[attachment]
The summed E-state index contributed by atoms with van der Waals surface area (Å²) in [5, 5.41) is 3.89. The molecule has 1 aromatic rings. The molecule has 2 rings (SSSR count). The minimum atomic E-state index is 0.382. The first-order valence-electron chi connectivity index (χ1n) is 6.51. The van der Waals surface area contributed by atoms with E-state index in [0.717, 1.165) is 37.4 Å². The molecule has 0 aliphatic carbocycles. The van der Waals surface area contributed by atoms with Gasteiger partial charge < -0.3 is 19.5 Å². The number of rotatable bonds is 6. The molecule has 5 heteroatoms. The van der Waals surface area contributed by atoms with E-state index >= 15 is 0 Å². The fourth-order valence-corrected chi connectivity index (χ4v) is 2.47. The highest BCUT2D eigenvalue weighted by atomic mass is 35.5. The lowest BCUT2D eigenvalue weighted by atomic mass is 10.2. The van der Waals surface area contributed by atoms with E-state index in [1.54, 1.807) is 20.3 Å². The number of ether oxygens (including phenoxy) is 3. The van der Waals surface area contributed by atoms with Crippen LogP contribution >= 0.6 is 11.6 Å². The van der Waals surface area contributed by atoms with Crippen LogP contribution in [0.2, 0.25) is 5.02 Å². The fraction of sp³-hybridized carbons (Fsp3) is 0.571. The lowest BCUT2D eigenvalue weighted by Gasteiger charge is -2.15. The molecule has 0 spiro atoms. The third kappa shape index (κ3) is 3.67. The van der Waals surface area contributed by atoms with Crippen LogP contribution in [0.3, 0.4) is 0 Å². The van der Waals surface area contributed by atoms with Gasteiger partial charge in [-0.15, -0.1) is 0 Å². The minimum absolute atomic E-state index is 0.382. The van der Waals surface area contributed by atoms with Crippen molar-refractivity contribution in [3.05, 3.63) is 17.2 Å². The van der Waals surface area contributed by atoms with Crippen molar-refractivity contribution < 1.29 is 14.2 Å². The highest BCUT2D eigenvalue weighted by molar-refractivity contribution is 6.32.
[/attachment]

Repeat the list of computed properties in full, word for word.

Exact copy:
The summed E-state index contributed by atoms with van der Waals surface area (Å²) in [5, 5.41) is 3.89. The molecule has 1 aromatic rings. The molecule has 2 rings (SSSR count). The minimum atomic E-state index is 0.382. The first-order valence-electron chi connectivity index (χ1n) is 6.51. The van der Waals surface area contributed by atoms with E-state index in [0.717, 1.165) is 37.4 Å². The molecule has 0 aliphatic carbocycles. The van der Waals surface area contributed by atoms with Gasteiger partial charge < -0.3 is 19.5 Å². The number of rotatable bonds is 6. The molecule has 5 heteroatoms. The van der Waals surface area contributed by atoms with E-state index >= 15 is 0 Å². The fourth-order valence-corrected chi connectivity index (χ4v) is 2.47. The highest BCUT2D eigenvalue weighted by atomic mass is 35.5. The lowest BCUT2D eigenvalue weighted by atomic mass is 10.2. The van der Waals surface area contributed by atoms with E-state index in [1.54, 1.807) is 20.3 Å². The number of ether oxygens (including phenoxy) is 3. The van der Waals surface area contributed by atoms with Crippen LogP contribution >= 0.6 is 11.6 Å². The van der Waals surface area contributed by atoms with Crippen LogP contribution in [0.2, 0.25) is 5.02 Å². The fraction of sp³-hybridized carbons (Fsp3) is 0.571. The lowest BCUT2D eigenvalue weighted by Gasteiger charge is -2.15. The molecule has 0 spiro atoms. The third kappa shape index (κ3) is 3.67. The van der Waals surface area contributed by atoms with Crippen LogP contribution in [0.3, 0.4) is 0 Å². The van der Waals surface area contributed by atoms with Gasteiger partial charge in [-0.15, -0.1) is 0 Å². The minimum absolute atomic E-state index is 0.382. The van der Waals surface area contributed by atoms with Crippen molar-refractivity contribution in [3.05, 3.63) is 17.2 Å². The van der Waals surface area contributed by atoms with Crippen molar-refractivity contribution < 1.29 is 14.2 Å². The highest BCUT2D eigenvalue weighted by molar-refractivity contribution is 6.32.